An AI to save cats

Only 500 leopard wild cats survive in the almost urban jungle of Taiwan and are on the verge of extinction. In order to protect the endangered species, DT42, a Taiwan-based deep learning startup is using AI (in collaboration with Taiwan’s Directorate General of Highways) to “detect leopard cats when they near roads and keep them out of harm’s way, reducing roadkills.” Just a reminder that while we can fear AI, it can come in handy.

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Details on Tesla’s new big beefy chips

Each Tesla computer has two AI chips, a redundant design for better safety, Venkataramanan said. There’s redundancy in the chips’ power supplies and data input feeds, too. Even the car’s cameras are on two separate power supplies to guard against failures. ….Each Tesla AI chip runs at 2GHz and performs 36 trillion operations per second. That performance is possible because Tesla optimized the chips for self-driving cars and dropped anything more general purpose…..For example, the chip handles data recorded as 8-bit integers instead of the 16-bit floating-point numbers more common in AI tasks but that require more power to process. For another, it’s got an extremely limited set of instructions it can process. And it’s got a gargantuan 32 megabytes of high-speed SRAM memory on the chip, which means it doesn’t have to wait around while fetching data from much slower conventional DRAM memory.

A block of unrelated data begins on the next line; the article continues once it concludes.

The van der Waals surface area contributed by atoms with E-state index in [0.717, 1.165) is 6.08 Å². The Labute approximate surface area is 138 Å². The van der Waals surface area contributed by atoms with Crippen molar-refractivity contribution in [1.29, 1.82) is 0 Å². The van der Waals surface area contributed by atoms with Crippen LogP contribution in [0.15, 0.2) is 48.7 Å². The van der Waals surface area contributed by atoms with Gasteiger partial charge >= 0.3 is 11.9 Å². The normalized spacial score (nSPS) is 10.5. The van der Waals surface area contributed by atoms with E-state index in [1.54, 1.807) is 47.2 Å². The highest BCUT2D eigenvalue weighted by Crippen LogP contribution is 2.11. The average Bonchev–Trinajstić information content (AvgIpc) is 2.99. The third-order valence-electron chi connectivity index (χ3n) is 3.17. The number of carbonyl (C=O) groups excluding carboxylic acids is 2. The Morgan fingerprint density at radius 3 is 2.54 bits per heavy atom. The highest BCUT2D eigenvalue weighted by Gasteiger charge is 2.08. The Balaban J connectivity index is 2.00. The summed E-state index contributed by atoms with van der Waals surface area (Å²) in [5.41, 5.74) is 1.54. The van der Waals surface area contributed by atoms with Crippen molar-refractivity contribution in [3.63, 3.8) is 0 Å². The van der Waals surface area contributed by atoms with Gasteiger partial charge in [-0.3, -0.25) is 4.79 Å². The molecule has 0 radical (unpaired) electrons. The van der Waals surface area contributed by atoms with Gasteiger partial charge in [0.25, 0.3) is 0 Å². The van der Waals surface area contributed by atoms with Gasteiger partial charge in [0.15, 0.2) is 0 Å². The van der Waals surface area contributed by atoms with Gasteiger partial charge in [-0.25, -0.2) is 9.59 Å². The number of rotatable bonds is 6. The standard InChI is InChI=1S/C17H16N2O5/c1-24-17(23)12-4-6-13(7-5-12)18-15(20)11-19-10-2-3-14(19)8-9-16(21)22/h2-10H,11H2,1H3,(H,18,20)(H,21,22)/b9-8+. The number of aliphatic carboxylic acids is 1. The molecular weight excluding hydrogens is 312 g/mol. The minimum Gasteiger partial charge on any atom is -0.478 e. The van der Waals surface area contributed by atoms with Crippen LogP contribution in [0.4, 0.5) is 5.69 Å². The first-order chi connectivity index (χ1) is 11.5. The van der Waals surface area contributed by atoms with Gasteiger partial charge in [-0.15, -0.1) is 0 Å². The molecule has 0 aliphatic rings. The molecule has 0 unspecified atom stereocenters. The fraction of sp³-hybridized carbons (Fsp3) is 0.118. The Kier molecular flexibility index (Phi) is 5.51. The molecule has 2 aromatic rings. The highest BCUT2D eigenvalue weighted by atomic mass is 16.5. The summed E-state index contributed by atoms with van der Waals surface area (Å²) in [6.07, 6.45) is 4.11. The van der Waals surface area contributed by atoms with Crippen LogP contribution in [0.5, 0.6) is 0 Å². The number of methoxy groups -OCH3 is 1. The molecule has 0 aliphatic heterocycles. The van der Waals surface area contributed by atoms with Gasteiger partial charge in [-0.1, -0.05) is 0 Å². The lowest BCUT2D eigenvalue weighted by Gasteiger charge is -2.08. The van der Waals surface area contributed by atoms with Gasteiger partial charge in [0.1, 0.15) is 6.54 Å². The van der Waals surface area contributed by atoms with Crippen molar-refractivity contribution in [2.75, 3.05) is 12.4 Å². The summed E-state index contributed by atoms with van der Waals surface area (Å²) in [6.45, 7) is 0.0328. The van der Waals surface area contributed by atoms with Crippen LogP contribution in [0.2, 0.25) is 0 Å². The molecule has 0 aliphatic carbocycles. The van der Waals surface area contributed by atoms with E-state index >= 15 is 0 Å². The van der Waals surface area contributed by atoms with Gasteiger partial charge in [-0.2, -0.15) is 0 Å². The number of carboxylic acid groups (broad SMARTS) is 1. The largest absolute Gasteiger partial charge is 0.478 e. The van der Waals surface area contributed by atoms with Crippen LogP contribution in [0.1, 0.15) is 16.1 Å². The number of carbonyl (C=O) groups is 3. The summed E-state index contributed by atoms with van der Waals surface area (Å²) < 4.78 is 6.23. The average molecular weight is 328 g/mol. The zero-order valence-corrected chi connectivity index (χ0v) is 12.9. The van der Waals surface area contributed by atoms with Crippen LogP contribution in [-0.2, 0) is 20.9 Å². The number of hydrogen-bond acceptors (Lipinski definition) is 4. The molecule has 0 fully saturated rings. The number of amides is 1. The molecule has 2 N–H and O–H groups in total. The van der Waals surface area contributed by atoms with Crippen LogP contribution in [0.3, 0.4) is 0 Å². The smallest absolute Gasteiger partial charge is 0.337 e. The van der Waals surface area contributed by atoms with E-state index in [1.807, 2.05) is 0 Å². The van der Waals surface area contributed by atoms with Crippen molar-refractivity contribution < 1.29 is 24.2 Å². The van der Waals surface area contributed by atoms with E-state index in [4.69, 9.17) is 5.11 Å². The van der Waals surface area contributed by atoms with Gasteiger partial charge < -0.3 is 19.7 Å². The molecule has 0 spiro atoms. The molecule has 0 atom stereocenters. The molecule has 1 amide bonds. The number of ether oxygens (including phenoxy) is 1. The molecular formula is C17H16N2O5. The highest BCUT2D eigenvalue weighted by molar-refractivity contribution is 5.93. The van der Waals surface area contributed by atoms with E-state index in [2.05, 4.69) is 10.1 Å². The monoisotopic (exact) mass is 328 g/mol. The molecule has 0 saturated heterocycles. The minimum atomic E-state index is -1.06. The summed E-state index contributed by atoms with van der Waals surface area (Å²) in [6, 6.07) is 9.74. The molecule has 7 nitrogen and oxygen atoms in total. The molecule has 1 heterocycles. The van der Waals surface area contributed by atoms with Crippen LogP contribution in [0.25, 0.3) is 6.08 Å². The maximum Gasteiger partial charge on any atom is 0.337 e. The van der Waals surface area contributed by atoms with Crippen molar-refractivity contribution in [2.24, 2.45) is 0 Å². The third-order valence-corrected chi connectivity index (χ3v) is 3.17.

Apple has taught Silicon Valley the importance of owning its own chip destiny and now pretty much everyone willing to push the technical edge is building their own chips, for more vertical integration in their designs. Tesla gave a glimpse into how it can keep ahead of its deep pocketed rivals. At the Hot Chips conference, Tesla showed details on its newest innovation. The chip took 14 months to design and Samsung is going to make the processor. It is in newer Tesla cars. It is 21-times faster than the Nvidia chip they were using and about 80 percent of the cost.

Also: live blog from HotChips conference that has more details.

Read article on C/Net